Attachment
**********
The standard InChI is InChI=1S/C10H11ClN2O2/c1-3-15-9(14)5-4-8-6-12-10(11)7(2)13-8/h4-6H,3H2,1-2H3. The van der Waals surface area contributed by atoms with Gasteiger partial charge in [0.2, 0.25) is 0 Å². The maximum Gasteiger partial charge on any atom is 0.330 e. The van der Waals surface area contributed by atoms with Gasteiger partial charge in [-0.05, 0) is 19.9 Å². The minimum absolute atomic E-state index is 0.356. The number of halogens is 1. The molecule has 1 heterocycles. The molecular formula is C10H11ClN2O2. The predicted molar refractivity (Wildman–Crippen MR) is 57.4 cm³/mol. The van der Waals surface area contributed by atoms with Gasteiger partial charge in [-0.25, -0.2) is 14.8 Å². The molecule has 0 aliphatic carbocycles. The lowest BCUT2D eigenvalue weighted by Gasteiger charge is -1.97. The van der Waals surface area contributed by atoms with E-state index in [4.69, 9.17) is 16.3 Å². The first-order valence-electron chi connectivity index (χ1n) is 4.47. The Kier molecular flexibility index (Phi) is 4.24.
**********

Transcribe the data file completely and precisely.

The standard InChI is InChI=1S/C10H11ClN2O2/c1-3-15-9(14)5-4-8-6-12-10(11)7(2)13-8/h4-6H,3H2,1-2H3. The van der Waals surface area contributed by atoms with Gasteiger partial charge in [0.2, 0.25) is 0 Å². The maximum Gasteiger partial charge on any atom is 0.330 e. The van der Waals surface area contributed by atoms with Gasteiger partial charge in [-0.05, 0) is 19.9 Å². The minimum absolute atomic E-state index is 0.356. The number of halogens is 1. The molecule has 1 heterocycles. The molecular formula is C10H11ClN2O2. The predicted molar refractivity (Wildman–Crippen MR) is 57.4 cm³/mol. The van der Waals surface area contributed by atoms with Gasteiger partial charge in [-0.25, -0.2) is 14.8 Å². The molecule has 0 aliphatic carbocycles. The lowest BCUT2D eigenvalue weighted by Gasteiger charge is -1.97. The van der Waals surface area contributed by atoms with E-state index in [4.69, 9.17) is 16.3 Å². The first-order valence-electron chi connectivity index (χ1n) is 4.47. The Kier molecular flexibility index (Phi) is 4.24.